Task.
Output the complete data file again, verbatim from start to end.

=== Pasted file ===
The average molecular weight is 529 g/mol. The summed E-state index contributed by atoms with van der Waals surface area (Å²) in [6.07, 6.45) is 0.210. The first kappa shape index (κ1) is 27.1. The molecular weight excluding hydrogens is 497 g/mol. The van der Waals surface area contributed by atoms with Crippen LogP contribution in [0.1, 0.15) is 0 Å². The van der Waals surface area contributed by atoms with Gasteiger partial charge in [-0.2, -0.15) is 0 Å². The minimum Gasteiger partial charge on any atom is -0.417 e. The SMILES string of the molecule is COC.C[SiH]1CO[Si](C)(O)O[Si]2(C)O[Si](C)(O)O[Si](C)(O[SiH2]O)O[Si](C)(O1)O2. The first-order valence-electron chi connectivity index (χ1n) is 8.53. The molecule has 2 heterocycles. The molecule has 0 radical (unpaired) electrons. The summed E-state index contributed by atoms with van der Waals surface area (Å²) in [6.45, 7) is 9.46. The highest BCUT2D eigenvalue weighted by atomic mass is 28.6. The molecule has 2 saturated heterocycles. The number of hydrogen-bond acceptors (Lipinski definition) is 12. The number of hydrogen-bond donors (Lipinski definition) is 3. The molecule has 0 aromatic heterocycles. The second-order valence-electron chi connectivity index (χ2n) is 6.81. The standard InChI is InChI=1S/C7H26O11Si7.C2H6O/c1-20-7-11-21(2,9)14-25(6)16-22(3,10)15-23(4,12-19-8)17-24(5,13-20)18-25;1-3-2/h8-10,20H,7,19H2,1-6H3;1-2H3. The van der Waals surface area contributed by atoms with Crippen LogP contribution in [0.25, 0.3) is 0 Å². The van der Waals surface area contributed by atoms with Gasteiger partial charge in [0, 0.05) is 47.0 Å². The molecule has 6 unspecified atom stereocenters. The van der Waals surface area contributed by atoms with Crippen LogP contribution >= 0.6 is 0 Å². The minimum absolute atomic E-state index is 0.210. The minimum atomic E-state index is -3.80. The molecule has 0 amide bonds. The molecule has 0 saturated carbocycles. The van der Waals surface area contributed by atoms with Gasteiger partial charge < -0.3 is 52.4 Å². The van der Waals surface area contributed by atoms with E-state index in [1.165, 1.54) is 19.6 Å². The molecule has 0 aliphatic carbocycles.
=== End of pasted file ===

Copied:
The average molecular weight is 529 g/mol. The summed E-state index contributed by atoms with van der Waals surface area (Å²) in [6.07, 6.45) is 0.210. The first kappa shape index (κ1) is 27.1. The molecular weight excluding hydrogens is 497 g/mol. The van der Waals surface area contributed by atoms with Crippen LogP contribution in [0.1, 0.15) is 0 Å². The van der Waals surface area contributed by atoms with Gasteiger partial charge in [-0.2, -0.15) is 0 Å². The minimum Gasteiger partial charge on any atom is -0.417 e. The SMILES string of the molecule is COC.C[SiH]1CO[Si](C)(O)O[Si]2(C)O[Si](C)(O)O[Si](C)(O[SiH2]O)O[Si](C)(O1)O2. The first-order valence-electron chi connectivity index (χ1n) is 8.53. The molecule has 2 heterocycles. The molecule has 0 radical (unpaired) electrons. The summed E-state index contributed by atoms with van der Waals surface area (Å²) in [6.45, 7) is 9.46. The highest BCUT2D eigenvalue weighted by atomic mass is 28.6. The molecule has 2 saturated heterocycles. The number of hydrogen-bond acceptors (Lipinski definition) is 12. The number of hydrogen-bond donors (Lipinski definition) is 3. The molecule has 0 aromatic heterocycles. The second-order valence-electron chi connectivity index (χ2n) is 6.81. The standard InChI is InChI=1S/C7H26O11Si7.C2H6O/c1-20-7-11-21(2,9)14-25(6)16-22(3,10)15-23(4,12-19-8)17-24(5,13-20)18-25;1-3-2/h8-10,20H,7,19H2,1-6H3;1-2H3. The van der Waals surface area contributed by atoms with Crippen LogP contribution in [0.25, 0.3) is 0 Å². The van der Waals surface area contributed by atoms with Gasteiger partial charge in [0, 0.05) is 47.0 Å². The molecule has 6 unspecified atom stereocenters. The van der Waals surface area contributed by atoms with Crippen LogP contribution >= 0.6 is 0 Å². The minimum absolute atomic E-state index is 0.210. The minimum atomic E-state index is -3.80. The molecule has 0 amide bonds. The molecule has 0 saturated carbocycles. The van der Waals surface area contributed by atoms with Gasteiger partial charge < -0.3 is 52.4 Å². The van der Waals surface area contributed by atoms with E-state index in [1.165, 1.54) is 19.6 Å². The molecule has 0 aliphatic carbocycles.